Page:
An uncommon, but resurgent and highly virulent strain of the cold virus, called adenovirus type 14 or Ad14, is spreading in the US and is causing severe and sometimes fatal respiratory illness, even in healthy adults.

The virus has killed 10 people since May last year, when a 12 day old baby girl died from it in New York City. Between March and June 2007, there have been 140 confirmed cases of Ad14 in Oregon, Texas and Washington, according to the US Centers for Disease Control and Prevention (CDC).

53 of the patients (38 per cent) had to be hospitalized, 24 of whom were admitted to intensive care, of whom 9 patients died.

The CDC said that the strain of Ad14 in all four states were genetically identical, but different to the one that spread in 1955, suggesting this is a new strain of an old virus. They have not found any link between the New York case and the outbreaks in the other four states.

Also, an investigation by the New York City Department of Health and Mental Hygiene has not found any other cases of Ad14 illnesses in the area.

Investigations have been carried out by state and city health officials, the CDC and the US Air Force. The CDC’s Morbidity and Mortality Weekly Report (MMWR) for 16th November summarizes their findings.

The CDC warns that state and local health professionals should be alert to the possibility that this virus will cause further outbreaks.

In Oregon the cases were first noticed when a hospital doctor reported several patients admitted with severe pneuomonia between early March and early April 2007. 15 of the 17 patients were confirmed by lab tests done by the CDC as being infected with Ad14.

Investigations by Oregon state health officials traced 68 people who tested positive for adenovirus between 1st November 2006 and 30th April 2007. Of these, 50 were available for further tests, from which there emerged 31 cases of Ad14, of which 30 were reviewed further. Of the 30 patients, 22 were male, and the age range was 2 weeks to 82 years. 7 (23 per cent) died from severe pneumonia.

The authorities were not able to establish a link in the hospitals or the community to explain how Ad14 was spread among the patients.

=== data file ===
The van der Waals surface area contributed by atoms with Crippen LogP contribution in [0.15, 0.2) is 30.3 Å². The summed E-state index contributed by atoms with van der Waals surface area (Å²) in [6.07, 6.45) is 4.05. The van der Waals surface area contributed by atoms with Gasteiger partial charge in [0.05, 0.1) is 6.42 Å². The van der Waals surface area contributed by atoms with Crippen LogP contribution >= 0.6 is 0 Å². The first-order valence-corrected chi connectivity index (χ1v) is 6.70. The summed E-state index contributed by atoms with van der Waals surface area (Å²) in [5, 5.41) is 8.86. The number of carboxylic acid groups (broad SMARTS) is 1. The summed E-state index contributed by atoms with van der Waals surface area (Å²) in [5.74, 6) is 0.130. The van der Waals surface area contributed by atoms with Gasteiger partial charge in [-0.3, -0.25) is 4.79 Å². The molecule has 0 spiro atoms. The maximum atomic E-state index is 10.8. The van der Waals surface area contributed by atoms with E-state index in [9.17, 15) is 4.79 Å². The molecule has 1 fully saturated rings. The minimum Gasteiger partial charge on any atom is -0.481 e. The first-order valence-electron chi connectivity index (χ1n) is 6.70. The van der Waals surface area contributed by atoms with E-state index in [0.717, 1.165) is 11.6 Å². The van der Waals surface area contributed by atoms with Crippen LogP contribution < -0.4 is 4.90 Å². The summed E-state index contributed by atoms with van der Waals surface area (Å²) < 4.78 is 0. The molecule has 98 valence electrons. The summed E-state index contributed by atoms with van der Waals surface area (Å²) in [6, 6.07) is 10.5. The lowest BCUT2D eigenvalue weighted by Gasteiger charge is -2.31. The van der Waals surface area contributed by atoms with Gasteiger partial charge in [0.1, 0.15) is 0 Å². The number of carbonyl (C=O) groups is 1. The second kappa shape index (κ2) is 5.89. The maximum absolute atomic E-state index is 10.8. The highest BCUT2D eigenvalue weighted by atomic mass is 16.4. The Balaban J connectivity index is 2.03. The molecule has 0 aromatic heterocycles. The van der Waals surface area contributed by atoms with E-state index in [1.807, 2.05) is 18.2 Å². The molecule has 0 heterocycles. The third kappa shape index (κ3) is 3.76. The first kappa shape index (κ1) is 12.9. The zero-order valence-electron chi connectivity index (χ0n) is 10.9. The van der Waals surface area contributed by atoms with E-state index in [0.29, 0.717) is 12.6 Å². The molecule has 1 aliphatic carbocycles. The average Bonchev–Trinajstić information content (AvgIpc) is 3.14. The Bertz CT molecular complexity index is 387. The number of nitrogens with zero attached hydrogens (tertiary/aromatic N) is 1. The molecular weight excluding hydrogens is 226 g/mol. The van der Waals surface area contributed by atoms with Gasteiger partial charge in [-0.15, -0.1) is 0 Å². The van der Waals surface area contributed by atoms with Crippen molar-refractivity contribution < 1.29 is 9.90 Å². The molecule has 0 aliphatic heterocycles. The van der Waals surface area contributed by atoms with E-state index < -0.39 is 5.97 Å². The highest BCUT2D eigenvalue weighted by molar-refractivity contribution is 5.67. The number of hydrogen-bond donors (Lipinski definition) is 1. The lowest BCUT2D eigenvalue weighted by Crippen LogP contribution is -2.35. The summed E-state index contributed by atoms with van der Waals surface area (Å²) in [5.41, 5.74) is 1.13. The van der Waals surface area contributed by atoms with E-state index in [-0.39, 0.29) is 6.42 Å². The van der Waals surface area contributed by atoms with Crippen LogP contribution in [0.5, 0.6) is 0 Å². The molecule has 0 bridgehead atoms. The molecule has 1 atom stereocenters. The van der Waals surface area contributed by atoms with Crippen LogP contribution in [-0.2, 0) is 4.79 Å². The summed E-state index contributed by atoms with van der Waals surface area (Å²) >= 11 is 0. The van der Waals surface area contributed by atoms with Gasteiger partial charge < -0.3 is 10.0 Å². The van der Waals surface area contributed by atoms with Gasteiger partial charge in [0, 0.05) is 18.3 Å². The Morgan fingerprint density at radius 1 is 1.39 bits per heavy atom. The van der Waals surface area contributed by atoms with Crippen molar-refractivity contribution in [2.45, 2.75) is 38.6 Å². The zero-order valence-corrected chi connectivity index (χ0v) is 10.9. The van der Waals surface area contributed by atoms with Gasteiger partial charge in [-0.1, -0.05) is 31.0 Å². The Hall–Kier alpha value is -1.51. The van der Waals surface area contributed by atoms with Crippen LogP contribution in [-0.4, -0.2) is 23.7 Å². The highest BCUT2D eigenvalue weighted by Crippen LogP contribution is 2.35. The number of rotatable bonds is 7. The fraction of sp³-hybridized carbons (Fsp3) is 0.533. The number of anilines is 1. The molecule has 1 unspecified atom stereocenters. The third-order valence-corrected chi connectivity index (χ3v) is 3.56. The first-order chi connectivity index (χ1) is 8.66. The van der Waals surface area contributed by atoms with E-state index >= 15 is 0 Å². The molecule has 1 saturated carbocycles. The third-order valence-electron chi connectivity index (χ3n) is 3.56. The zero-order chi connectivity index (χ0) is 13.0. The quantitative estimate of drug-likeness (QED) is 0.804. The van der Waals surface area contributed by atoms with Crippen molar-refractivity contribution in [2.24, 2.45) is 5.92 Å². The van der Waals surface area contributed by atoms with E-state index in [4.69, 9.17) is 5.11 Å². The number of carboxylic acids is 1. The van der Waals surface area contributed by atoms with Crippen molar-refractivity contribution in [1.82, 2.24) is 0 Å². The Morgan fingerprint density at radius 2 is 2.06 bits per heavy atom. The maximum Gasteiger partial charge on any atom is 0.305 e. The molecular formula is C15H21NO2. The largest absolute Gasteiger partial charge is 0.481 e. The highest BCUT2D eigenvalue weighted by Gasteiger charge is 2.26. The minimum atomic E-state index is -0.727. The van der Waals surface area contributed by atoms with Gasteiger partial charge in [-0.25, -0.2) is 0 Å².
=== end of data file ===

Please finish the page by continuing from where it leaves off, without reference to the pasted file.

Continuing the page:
In Washington, the case of four residents in a residential care facility was brought to the attention of state health officials in mid-May this year. They were in hospital suffering from pneumonia of unknown origin. The patients, three of whom were female, were aged between 40 and 62, and all four smoked. One had AIDS and the others had chronic obstructive pulmonary disease.

The initial symptoms were cough, fever, shortness of breath, and they started towards the end of April. Three patients required intensive care and assisted breathing for severe pneumonia. The patient with AIDS died and the others recovered. Three of the patients were confirmed by the CDC as having been infected with Ad14 (isolate was not available for the fourth). No other cases of Ad14 were identified at the residential home.

In Texas, during an investigation conducted between February and June this year, over 100 cases of Ad14 were found among 423 cases of respiratory illness among military trainees at Lackland Air Force Base (LAFB). Before this outbreak there was one case in May last year on the base.

A total of 27 patients were admitted to hospital with pneumonia, 5 of whom had to have intensive care. One patient died. Of the 16 for whom throat swabs were collected, including the 5 in intensive care, all tested positive for Ad14. Of 218 healthcare workers who worked at the hospitals the Ad14 patients had been treated at, six tested positive for Ad14, five of whom had had direct contact with the infected patients.

Adenoviruses were first identified in the 1950s and cause a broad range of conditions from conjunctivitis, upper respiratory illness, through pneumonia, and gastrointestinal disease. They usually infect vulnerable patients such as the very young or the very old, or those with underlying medical conditions.

It is unusual for adenoviruses to cause hospitalization, and it is rare for healthy people to die from them.

Ad14 appears to be resurging in the US, after lying low for some 50 or so years. An outbreak occurred among military recruits in Europe in 1969, and more recently, in 2001-2002, Ad14 was linked to an outbreak of respiratory adenoviral infections in the pediatric ward of a Taiwan hospital.

“Acute Respiratory Disease Associated with Adenovirus Serotype 14; Four States, 2006 – 2007.”
US Centers for Disease Control and Prevention: Morbidity and Mortality Weekly Report (MMWR).
November 16, 2007 / 56(45);1181-1184.

Full MMWR report.

Written by: Catharine Paddock